I haven’t posted for a week now because I’ve been giving my brain a rest from all the over stimulation it’s had over the last several months.
Yep, the silly season is upon us and the last couple of weeks have been a blur of socialisation as I’ve been catching up with friends I haven’t seen for awhile. I’ve thrown a few dinner parties since I’ve been back, but for some strange reason, I didn’t take any photos or put up some new recipes. I guess I’m a little, “blogged out”, but never fear (those of you who care), I’ll be putting up plenty of stuff over the next few days.
So in the meantime I want to share, “Sleep On Needles” by Sondre Lerche which I’ve been listening to at high volume in the car. It’s a bit folksy pop that goes grunge and then tips it’s hat to Phil Spector and Motown by a Norwegian baby faced kid!
It’s such a product of this post modern age we live in, that borrows from anywhere and doesn’t really care that much about context (which, by the way, is fine with me).
I read with great amusement today about how Berlusconi’s nose was broken, plus two of his teeth knocked out, and the leader of the Lega Nord, Umberto Bossi described it as, “an act of terrorism”.
I find this news hilarious on a few levels.
First off Berlusconi has been riding roughshod over the law in Italy for years and is widely seen as very corrupt and in bed with the Mafia. So it comes as no surprise that old Silvio “has had it coming for some time”, and he should thank his lucky stars he wasn’t assassinated for the hubris he regularly displays. It always amazes me when I think about people like Berlusconi and how brazenly venial they are.
How can the populace be so stupid to vote for such despicable people?
The other thing that stuck me as funny was that Umberto Bossi, whose party supports Berlusconi, was so incensed at the attack.
The Lega Norda (Northern League in English) would like the Northern regions of Italy to separate from the south.
When I was in Verona and in Venice, I had some very interesting discussions with some locals and they told me what they thought about the Lega Norda. Apparently there is a lot of dissatisfaction with how the north of Italy produces so much of the country’s economy and a lot of their taxes “disappear” into the south. To many (not all of course) the south is seen as irredeemably corrupt (the huge 2 year long garbage strike controlled by the Mafia in Naples was often mentioned) with the southerners portrayed as backward and untrustworthy. Of course such sentiments attract racists who are also keen to make sure that immigration is kept to an absolute minimum as well.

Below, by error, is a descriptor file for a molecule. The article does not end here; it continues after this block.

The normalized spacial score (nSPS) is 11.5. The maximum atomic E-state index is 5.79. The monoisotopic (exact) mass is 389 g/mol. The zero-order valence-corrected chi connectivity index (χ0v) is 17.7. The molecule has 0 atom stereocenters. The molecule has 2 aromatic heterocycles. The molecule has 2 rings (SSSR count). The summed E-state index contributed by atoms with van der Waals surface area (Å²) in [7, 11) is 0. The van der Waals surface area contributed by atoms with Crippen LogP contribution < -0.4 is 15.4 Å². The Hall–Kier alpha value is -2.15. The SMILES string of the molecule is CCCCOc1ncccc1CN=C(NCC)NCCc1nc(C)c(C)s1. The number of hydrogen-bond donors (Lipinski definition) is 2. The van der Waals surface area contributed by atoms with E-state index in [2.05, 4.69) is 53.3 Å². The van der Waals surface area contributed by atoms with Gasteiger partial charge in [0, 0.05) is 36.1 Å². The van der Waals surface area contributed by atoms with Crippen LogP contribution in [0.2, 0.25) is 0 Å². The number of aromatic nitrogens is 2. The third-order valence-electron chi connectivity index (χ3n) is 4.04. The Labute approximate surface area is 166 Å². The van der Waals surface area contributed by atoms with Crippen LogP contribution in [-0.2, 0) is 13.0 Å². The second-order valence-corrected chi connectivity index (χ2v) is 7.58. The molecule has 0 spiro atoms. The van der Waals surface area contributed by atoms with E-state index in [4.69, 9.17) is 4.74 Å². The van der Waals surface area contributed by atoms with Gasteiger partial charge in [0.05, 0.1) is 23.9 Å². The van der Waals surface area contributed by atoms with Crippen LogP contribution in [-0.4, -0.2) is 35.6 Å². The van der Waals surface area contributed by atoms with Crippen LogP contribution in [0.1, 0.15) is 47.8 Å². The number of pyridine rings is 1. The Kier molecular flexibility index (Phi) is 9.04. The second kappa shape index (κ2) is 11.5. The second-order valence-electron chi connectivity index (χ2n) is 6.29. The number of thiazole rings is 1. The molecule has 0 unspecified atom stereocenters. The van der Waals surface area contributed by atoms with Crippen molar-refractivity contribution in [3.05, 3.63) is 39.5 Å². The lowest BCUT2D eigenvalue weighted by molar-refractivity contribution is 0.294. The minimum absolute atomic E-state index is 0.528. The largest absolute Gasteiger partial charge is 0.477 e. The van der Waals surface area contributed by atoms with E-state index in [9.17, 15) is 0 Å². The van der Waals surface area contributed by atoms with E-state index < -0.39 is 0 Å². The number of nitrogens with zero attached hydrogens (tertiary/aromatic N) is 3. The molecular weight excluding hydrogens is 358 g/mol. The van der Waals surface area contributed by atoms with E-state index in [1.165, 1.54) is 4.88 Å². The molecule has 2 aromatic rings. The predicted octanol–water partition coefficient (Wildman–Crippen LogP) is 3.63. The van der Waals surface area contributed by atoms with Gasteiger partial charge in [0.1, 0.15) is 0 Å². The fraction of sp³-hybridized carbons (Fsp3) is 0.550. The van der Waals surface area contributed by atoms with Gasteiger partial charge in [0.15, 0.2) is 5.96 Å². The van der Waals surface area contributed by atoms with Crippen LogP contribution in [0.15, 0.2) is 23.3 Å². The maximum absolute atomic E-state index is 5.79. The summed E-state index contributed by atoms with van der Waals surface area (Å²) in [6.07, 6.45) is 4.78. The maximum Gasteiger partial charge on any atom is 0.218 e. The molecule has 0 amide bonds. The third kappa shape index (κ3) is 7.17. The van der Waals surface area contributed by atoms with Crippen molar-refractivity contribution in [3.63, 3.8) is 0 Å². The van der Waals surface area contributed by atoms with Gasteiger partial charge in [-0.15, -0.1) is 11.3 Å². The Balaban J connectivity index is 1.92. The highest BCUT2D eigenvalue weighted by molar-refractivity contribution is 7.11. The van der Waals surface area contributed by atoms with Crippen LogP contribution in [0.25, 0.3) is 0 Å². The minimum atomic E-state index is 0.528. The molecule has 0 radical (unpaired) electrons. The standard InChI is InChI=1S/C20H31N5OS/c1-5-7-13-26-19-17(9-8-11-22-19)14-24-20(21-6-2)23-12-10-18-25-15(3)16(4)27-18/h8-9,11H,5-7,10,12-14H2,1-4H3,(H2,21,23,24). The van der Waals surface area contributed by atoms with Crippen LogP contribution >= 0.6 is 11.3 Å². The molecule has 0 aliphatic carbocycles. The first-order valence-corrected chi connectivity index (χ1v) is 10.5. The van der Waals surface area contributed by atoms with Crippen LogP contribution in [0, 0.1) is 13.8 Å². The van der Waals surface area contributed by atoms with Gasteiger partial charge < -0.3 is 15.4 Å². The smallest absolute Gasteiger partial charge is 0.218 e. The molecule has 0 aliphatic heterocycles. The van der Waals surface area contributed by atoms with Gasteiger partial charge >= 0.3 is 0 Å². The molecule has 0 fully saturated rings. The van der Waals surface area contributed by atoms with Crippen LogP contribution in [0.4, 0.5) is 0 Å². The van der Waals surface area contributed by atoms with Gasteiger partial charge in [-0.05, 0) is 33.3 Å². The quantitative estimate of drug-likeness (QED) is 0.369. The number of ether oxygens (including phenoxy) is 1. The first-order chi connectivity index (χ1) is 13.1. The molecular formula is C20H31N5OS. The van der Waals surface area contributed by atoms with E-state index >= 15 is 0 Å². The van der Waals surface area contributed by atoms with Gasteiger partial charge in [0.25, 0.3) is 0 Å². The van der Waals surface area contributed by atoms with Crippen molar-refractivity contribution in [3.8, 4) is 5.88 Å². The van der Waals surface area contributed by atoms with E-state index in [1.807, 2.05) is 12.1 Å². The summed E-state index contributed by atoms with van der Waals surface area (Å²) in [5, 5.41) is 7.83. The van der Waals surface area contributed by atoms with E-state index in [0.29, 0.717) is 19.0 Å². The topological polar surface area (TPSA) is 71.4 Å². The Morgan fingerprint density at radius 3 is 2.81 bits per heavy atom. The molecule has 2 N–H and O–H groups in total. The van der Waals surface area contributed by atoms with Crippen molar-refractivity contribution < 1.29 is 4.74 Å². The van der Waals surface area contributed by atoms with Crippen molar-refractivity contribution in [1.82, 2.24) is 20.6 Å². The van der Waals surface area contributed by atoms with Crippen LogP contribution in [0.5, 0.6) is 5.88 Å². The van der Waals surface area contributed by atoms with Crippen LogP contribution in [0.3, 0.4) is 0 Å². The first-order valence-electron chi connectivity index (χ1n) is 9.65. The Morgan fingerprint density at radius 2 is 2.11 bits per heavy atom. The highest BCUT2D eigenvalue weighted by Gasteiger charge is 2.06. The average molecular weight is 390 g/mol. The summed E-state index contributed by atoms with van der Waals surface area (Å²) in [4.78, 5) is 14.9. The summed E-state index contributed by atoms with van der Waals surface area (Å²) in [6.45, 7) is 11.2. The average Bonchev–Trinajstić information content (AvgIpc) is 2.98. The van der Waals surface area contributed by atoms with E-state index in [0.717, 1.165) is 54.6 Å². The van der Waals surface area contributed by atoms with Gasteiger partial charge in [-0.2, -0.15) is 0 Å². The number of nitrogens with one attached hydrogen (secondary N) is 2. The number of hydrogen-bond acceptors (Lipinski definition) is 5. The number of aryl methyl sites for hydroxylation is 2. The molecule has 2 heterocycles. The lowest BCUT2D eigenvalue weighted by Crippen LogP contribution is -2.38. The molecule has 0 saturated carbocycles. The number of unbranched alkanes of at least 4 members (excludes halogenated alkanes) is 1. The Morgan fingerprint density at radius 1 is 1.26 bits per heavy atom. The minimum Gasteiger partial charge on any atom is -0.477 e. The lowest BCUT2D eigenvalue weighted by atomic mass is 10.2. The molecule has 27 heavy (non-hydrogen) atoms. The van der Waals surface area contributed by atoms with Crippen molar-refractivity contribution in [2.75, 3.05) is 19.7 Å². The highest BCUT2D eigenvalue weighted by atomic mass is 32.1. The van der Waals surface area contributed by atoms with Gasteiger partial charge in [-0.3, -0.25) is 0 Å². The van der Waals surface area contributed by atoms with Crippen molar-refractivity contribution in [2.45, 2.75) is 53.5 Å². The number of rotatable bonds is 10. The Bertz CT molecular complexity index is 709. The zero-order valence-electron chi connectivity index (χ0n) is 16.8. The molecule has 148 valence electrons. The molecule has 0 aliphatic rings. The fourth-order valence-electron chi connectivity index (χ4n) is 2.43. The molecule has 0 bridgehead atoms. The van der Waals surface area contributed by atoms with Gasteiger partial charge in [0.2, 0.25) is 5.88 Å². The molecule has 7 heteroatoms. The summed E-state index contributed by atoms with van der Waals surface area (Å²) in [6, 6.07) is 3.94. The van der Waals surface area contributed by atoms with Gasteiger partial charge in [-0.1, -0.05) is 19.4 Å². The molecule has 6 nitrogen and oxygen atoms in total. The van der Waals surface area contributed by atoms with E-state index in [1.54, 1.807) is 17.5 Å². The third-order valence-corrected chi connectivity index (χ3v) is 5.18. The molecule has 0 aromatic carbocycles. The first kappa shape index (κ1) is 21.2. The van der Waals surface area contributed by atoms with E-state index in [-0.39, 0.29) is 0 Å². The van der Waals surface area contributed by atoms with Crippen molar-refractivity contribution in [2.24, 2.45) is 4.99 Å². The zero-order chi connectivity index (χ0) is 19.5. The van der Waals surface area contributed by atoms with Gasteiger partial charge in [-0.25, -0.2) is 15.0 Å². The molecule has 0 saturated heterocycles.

So on one hand you have a corrupt billionaire who is in cahoots with the Mafia and on the other hand we have a guy who says that the corrupt influences of the south like the Mafia are ruining the country and he wants his region to separate. It just serves as an example to me of how expedient some politicians are when it comes to power and staying in power.
Interestingly, the people I spoke to in the north didn’t like Berlusconi, the Mafia or the Lega Nord as they felt is was people like them who were ruining the country. I’m pretty sure they didn’t think it was just a southern phenomena.
When I was in Venice the son of the guy who owned the hotel was a law student. What a pleasure it was to talk about such matters with such an erudite and well informed person. We were basically told that the Lega Norda appealed to popularist sentiments but those in the know felt that it was a “Trojan horse” for Fascism.
Since Venice is a Lega Nord stronghold it wasn’t surprising to see graffiti like below in the working class areas around the arsenal.
Over the last six months I’ve been experimenting with holding my camera, fitted with a 10mm lens, low down by my side and taking photos of people as I walk by them. Most of the time, shooting this way leads to failed images, but every now and again I get an interesting shot.
One of the reason why I’ve been shooting this way is to not only to get a different perspective and angle but also to get higher things into the frame. I wanted to do this because I noticed that a lot of my shots were shot from the same height, straight on, and they were starting to look a bit stale.
I’ve also been experimenting with holding my camera as high above my head as I can, as well, and I’ll post some of those shots at a later date.
Pályaorientációs , pályakorrekciós tanácsadás